› Orlando Museum of Art’s downtown site to feature world’s first rooftop Chihuly garden
When the Orlando Museum of Art opens its new downtown branch in the 33-story tower by Summa Development Group, it will feature the world’s first rooftop garden featuring works by world-renowned glass artist Dale Chihuly. Museum Director Aaron De Groft told GrowthSpotter the garden would be built in a space that was largely unused in the original design of the building planned for 319 E. Church St. It will host a lush “urban oasis” and tourist attraction in the heart of the downtown cultural district, he said.

› How can Tampa Bay grow with equity and sustainability in mind? An expert explains
The Tampa Bay area is exploding with multi-million dollar real estate projects on both sides of the bay. Leroy Moore has seen firsthand the impacts these changes have had on the region so far as the head of Tampa’s Housing Authority and as a member of the advisory board for Urban Land Institute’s Tampa Bay division.

› ‘Accelerate the future’: The biggest force in Miami tech may be a conglomerate in Japan
How globalized is Miami today? A Japanese technology conglomerate is now one of the most important players in the city’s innovation economy. SoftBank — which is not a bank but rather a technology-focused investment group (“soft” refers to software) — owns stakes in many of the firms that make Miami’s advanced economy run.

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› Downtown Four Seasons hotel review starts over lunch at Jacksonville City Council
The push for City Council approval of a Four Seasons hotel development deal along Jacksonville’s downtown riverfront opened Friday to a small audience as supporters worked to get state backing too. Four of the council’s 18 members joined a lunch-and-learn meeting where Downtown Investment Authority CEO Lori Boyer walked politicians and auditors through the deal and outlined plans to replace Kids Kampus, on the proposed development site, with a new park at the long-dormant Jacksonville Shipyards.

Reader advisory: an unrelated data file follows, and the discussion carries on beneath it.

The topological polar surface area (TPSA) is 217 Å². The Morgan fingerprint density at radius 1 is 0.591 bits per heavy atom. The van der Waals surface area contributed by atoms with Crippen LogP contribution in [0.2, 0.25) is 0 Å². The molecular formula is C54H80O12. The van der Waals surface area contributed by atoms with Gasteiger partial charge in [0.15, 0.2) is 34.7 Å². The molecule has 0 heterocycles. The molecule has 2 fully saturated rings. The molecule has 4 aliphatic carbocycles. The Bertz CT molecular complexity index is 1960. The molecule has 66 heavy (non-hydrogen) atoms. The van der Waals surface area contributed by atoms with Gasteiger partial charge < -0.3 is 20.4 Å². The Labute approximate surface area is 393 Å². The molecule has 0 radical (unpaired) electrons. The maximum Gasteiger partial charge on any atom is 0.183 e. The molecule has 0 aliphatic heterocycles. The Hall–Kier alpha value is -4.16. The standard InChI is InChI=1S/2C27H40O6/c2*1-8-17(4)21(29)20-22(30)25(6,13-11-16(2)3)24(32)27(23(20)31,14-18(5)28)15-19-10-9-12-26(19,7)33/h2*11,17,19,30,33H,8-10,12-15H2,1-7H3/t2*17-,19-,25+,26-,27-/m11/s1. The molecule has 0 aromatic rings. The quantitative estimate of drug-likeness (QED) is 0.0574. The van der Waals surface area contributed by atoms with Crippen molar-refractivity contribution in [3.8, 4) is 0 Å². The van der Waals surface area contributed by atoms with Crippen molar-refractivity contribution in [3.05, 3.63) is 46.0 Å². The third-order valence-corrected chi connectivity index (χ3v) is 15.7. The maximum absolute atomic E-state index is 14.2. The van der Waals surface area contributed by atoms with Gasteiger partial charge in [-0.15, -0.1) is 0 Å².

› South Florida still No 1 in healthcare fraud. Ripoffs cost Medicare billions a year
At a cost of billions, fraud is corrupting the new healthcare fields of telemedicine, substance abuse facilities and COVID-19 programs — but U.S. authorities also say it’s still plaguing traditional areas such as medical equipment supplies, home care and pharmacies. South Florida continues to rank No. 1 in the nation for healthcare fraud, draining massive sums of money from the taxpayer-funded federal program, Medicare, and private insurance carriers, authorities say.

› Keynote speakers announced for next year's women's summit
An actress, an athlete and an author were revealed as next year’s keynote speakers for the 2022 Voice and Visibility Women’s Summit. While the reveal was moved to a virtual presentation, instead of in-person, organizers still expect to hold the event in-person. It's scheduled for March 4, 2022, at the Westin in Sarasota. Just in case, the team will only be selling virtual tickets and sponsorship packages for the next six to eight weeks while they assess conditions. The virtual part of the event will launch that day and remain open for 30 days after.

› Emily Dawkins named Truist regional president in North Florida
Truist Financial Corp. named Emily Dawkins regional president for its North Florida region. Dawkins was capital markets originator. She assumed her new role as regional president on Sept. 7, succeeding Scott Keith, who will retire Sept. 30 after a 34-year banking career.